I recently visited Çorum with a group of friends to see and to learn about the history of Anatolia. But this time I returned from Çorum, which I have visited countless times before, with sadness.
Çorum and its vicinity was the homeland of the Hattis around 3,000 B.C. It then became the center of the Hittites around 2,000 B.C. Our travel route included the capital of the Hittites, Hattusha (Boğazkale), which was the first empire in Anatolia, neighboring Arinna (Alacahöyük) and Şapinuva (Ortaköy), as well as three museums in the region.
The magnificent Hattusha, where the German Institute of Archaeology had worked since 1906, is inscribed on the UNESCO World Heritage List.
Tourists have stopped coming to Çorum
Over 25,000 foreign tourists have come to Çorum to see these unique historical sites. But last year the number of foreign tourists fell to 2,000, amid the wider struggles of the Turkish tourism industry. Hotels and restaurants were empty and many employers in these facilities have been dismissed.
No permission for Germans
Last year the Culture and Tourism Ministry did not give permission to the GermanInstitute of Archaeology, which had carried out the excavations and restorations in Hattusha (Boğazkale), amid ongoing diplomatic tension between Turkey and Germany.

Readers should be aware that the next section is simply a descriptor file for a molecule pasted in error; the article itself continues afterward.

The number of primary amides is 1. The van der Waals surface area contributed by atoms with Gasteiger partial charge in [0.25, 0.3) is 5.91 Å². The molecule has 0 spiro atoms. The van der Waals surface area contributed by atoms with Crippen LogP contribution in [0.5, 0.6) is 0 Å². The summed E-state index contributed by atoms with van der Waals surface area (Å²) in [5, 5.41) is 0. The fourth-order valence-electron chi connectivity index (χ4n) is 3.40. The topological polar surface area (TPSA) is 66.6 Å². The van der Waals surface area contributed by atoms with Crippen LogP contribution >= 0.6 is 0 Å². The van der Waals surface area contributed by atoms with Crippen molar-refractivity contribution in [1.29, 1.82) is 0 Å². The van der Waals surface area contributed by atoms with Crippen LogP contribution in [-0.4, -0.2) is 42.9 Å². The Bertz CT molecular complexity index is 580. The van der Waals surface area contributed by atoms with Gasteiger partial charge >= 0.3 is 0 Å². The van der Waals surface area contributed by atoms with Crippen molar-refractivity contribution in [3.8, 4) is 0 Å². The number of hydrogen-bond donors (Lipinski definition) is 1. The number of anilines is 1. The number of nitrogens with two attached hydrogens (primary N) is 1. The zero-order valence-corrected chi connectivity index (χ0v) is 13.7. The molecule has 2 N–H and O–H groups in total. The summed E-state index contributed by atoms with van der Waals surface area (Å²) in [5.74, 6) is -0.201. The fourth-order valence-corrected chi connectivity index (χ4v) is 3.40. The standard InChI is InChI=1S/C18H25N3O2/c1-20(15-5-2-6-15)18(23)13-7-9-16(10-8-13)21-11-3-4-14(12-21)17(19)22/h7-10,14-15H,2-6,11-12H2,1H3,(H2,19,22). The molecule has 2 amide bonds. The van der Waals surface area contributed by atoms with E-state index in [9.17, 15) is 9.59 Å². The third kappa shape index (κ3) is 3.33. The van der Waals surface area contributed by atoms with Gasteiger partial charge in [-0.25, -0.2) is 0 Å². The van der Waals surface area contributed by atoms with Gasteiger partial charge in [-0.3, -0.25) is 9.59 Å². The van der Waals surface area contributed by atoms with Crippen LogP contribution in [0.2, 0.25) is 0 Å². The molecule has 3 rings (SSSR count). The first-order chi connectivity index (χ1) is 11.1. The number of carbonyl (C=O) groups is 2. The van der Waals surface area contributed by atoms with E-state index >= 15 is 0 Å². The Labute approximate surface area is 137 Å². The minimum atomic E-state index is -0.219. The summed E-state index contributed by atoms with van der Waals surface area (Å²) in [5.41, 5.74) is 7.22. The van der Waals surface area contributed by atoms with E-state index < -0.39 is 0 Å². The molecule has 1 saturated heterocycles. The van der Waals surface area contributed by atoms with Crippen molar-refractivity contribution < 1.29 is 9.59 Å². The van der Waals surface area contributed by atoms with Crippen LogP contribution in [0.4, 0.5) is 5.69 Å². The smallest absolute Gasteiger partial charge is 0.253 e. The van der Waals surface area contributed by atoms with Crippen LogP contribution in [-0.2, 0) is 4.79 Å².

Acquaintances who have been working on the excavations at Boğazkale told me about the sad state of affairs at the site.
“Every year, three people were used to work in the excavations over 12 months. Some 55-65 people worked during the excavation season for around three months, and up to 15 were working on restorations. All workers were registered staff. The Germans who worked here spent up to 900,000 Turkish Liras here every year. Obviously the area benefited greatly from this money,” one said.
Destruction in the fortification wall
Dr. Jurgen Seeher, who previously worked as the head of Hattusha excavations, in 2013 started restoring a 65-meter section of the 6.5-kilometer walls. The restoration has been ongoing for three years, but bureaucratic obstacles and the bilateral tension brought it to a halt this year.
“We will abide by the methods used by the Hittites. They built the palace using adobe. The big stone in the foundation was made of adobe bricks and there was a seven-meter-high wall. We will make a first in the world in the field of experimental archaeology and show visitors the Hattusha of those years,” Seeher said.
Seeher was succeeded as head of excavations by Dr. Andreas Schachner, who stressed the difficulty of the restoration.